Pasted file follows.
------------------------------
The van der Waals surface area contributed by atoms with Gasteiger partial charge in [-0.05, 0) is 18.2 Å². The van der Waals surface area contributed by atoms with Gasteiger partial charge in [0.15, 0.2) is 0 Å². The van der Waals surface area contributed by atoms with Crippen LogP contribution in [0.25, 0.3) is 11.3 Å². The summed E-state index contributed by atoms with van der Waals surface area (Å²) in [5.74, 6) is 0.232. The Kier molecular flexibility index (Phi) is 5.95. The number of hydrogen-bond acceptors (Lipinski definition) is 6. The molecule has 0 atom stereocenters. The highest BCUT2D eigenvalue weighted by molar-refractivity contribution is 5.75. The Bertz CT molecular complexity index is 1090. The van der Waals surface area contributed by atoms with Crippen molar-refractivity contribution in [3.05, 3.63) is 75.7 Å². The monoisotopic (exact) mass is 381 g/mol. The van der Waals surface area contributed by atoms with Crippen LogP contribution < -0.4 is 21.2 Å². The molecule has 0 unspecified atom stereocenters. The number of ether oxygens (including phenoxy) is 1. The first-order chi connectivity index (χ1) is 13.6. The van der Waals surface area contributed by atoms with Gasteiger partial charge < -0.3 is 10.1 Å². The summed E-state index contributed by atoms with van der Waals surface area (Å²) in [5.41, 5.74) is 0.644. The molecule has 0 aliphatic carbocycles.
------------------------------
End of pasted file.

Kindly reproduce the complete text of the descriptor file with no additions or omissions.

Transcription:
The van der Waals surface area contributed by atoms with Gasteiger partial charge in [-0.05, 0) is 18.2 Å². The van der Waals surface area contributed by atoms with Gasteiger partial charge in [0.15, 0.2) is 0 Å². The van der Waals surface area contributed by atoms with Crippen LogP contribution in [0.25, 0.3) is 11.3 Å². The summed E-state index contributed by atoms with van der Waals surface area (Å²) in [5.74, 6) is 0.232. The Kier molecular flexibility index (Phi) is 5.95. The number of hydrogen-bond acceptors (Lipinski definition) is 6. The molecule has 0 atom stereocenters. The highest BCUT2D eigenvalue weighted by molar-refractivity contribution is 5.75. The Bertz CT molecular complexity index is 1090. The van der Waals surface area contributed by atoms with Crippen molar-refractivity contribution in [3.05, 3.63) is 75.7 Å². The monoisotopic (exact) mass is 381 g/mol. The van der Waals surface area contributed by atoms with Crippen LogP contribution < -0.4 is 21.2 Å². The molecule has 0 unspecified atom stereocenters. The number of ether oxygens (including phenoxy) is 1. The first-order chi connectivity index (χ1) is 13.6. The van der Waals surface area contributed by atoms with Gasteiger partial charge < -0.3 is 10.1 Å². The summed E-state index contributed by atoms with van der Waals surface area (Å²) in [5.41, 5.74) is 0.644. The molecule has 0 aliphatic carbocycles.